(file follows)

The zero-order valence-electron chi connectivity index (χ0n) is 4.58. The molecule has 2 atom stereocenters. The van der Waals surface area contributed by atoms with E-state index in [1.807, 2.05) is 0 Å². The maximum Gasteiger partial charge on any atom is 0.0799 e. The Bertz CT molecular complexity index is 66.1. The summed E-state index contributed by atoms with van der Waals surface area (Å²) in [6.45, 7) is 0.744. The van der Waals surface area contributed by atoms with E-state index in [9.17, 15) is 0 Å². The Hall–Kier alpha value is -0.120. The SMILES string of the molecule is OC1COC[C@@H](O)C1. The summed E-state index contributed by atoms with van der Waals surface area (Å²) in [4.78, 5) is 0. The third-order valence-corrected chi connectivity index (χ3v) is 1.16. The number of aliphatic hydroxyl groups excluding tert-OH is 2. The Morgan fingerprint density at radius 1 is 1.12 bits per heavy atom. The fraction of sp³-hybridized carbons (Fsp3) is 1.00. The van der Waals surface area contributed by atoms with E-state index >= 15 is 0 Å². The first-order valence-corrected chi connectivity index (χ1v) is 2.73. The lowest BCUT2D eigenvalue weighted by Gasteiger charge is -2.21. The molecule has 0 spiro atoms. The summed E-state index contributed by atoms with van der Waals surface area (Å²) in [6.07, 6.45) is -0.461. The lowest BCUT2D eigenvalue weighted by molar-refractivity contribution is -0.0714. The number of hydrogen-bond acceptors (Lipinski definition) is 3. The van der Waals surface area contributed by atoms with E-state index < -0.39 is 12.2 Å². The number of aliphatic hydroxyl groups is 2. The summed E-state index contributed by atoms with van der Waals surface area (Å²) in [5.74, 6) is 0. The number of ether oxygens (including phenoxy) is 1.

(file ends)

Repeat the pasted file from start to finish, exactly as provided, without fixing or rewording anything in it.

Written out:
The zero-order valence-electron chi connectivity index (χ0n) is 4.58. The molecule has 2 atom stereocenters. The van der Waals surface area contributed by atoms with E-state index in [1.807, 2.05) is 0 Å². The maximum Gasteiger partial charge on any atom is 0.0799 e. The Bertz CT molecular complexity index is 66.1. The summed E-state index contributed by atoms with van der Waals surface area (Å²) in [6.45, 7) is 0.744. The van der Waals surface area contributed by atoms with E-state index in [9.17, 15) is 0 Å². The Hall–Kier alpha value is -0.120. The SMILES string of the molecule is OC1COC[C@@H](O)C1. The summed E-state index contributed by atoms with van der Waals surface area (Å²) in [4.78, 5) is 0. The third-order valence-corrected chi connectivity index (χ3v) is 1.16. The number of aliphatic hydroxyl groups excluding tert-OH is 2. The Morgan fingerprint density at radius 1 is 1.12 bits per heavy atom. The fraction of sp³-hybridized carbons (Fsp3) is 1.00. The van der Waals surface area contributed by atoms with E-state index >= 15 is 0 Å². The first-order valence-corrected chi connectivity index (χ1v) is 2.73. The lowest BCUT2D eigenvalue weighted by Gasteiger charge is -2.21. The molecule has 0 spiro atoms. The summed E-state index contributed by atoms with van der Waals surface area (Å²) in [6.07, 6.45) is -0.461. The lowest BCUT2D eigenvalue weighted by molar-refractivity contribution is -0.0714. The number of hydrogen-bond acceptors (Lipinski definition) is 3. The van der Waals surface area contributed by atoms with E-state index < -0.39 is 12.2 Å². The number of aliphatic hydroxyl groups is 2. The summed E-state index contributed by atoms with van der Waals surface area (Å²) in [5.74, 6) is 0. The number of ether oxygens (including phenoxy) is 1.